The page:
I’ve just finished Howard’s End is on the Landing: A Year of Reading from Home and want to share my thoughts on it with you.
About the book: Early one autumn afternoon in pursuit of an elusive book on her shelves, Susan Hill encountered dozens of others that she had never read, or forgotten she owned, or wanted to read for a second time. The discovery inspired her to embark on a year-long voyage through her books, in order to get to know her own collection again.
Considering everything from Macbeth through Virginia Woolf, Charles Dickens and Roald Dahl, Howard’s End is on the Landing charts the journey of one of the nation’s most accomplished authors as she revisits the conversations, libraries and bookshelves of the past that have informed a lifetime of reading and writing.
My thoughts: I was absolutely, totally charmed by this collection of essays on books loved, books rediscovered, books never read. The premise for the whole exercise is one that every book lover must know. On our shelves are many unread books; in my case, a slew of them that cause feelings of guilt every time I see them.
We are the ones that benefit from Hill’s year-long experiment, for she takes us on a journey of discovery, comparing authors, re-thinking books loved long ago, considering what books stand the test of time, lovingly quoting passages that stun us with their beauty.
Hill is a well-known author who, side note, is married to the great Shakespearean scholar Stanley Wells. Obviously, someone like me who works with Shakespeare fairly frequently is well aware of this man’s work. (What interesting conversations must happen in the Wells-Hill cottage!)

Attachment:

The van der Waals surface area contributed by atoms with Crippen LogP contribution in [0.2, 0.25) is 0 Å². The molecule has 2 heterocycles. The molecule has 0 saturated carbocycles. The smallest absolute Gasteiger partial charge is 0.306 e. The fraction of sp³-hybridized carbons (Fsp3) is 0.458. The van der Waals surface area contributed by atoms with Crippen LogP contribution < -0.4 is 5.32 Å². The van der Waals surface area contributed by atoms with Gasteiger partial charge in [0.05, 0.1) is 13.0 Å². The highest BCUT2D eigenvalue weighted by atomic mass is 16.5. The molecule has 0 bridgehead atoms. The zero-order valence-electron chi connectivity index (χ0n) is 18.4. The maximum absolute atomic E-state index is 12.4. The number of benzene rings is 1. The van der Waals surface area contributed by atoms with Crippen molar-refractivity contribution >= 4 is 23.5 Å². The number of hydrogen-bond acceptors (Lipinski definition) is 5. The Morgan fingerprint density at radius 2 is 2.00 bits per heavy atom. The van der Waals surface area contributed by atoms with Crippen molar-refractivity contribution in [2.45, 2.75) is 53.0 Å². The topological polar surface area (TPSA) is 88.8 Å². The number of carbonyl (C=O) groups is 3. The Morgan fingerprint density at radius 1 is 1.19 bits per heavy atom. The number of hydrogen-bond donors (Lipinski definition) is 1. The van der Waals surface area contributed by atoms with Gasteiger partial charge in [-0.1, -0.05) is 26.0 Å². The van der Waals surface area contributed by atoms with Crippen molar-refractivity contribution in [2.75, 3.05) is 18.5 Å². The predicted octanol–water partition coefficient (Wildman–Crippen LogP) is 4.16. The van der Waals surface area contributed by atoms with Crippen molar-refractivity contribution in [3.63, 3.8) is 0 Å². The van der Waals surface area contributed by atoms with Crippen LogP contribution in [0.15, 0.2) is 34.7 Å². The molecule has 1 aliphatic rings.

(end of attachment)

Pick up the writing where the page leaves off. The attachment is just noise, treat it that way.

Because Hill has been writing for years, has published other authors’ works, as well as interviewed many of them, she is able to share anecdotes about them with us. From a chance encounter with T. S. Eliot, to meeting Ian Fleming at a party, to deeper friendships with fellow authors, we learn so much about the literary scene in London, the life of writers, the joys and the sadness of their lives. All of this is woven into stories about the books that Hill loves and the memories those books evoke.
I found myself writing down names and titles, many of which were unknown to me, that came alive because of Hill’s consummate story telling. I experienced an almost constant sense of “I must read this.”
And I learned so much.
She’s very opinionated, which makes for powerful writing and commentary. I didn’t always agree with her (she has read Jane Austen, but doesn’t necessarily like her) but I loved learning why she felt the way she did. She proudly writes in books: fiction, non-fiction, it doesn’t matter. She never writes her name in a book and shuns the use of bookplates, all of which might make you shudder or not, as the case may be.
But then, we passionate readers all have our own style of reading, don’t we?
She also comes up with a list of forty books that she would choose if, for some reason, she were only allowed to keep forty titles to read and re-read for the rest of her life.
This book is a treasure. It’s like having a long, cozy conversation with a devoted reader, one who knows literature, who treasures her library, and whose anecdotes make the conversation all the richer.
Above all, the joy of reading is contained in every word on the page.
This one is a keeper. I will refer to it again and again. I just may have to buy it in hardcover.
By the way, this isn’t a new book. It was originally published in 2009, with the paperback edition first published in 2010. But, it’s new to me, and I think, might be new to many of you.
About the author: Susan Hill was born in Scarborough and educated at grammar schools there and in Coventry, and at King’s College, London. She has been professional writer for fifty years and is the author of thirty-seven books, including The Woman in Black and The Man in the Picture. She lives in a farmhouse in the North Cotswolds with her husband, Professor Stanley Wells. They have two daughters.
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I purchased this book for myself.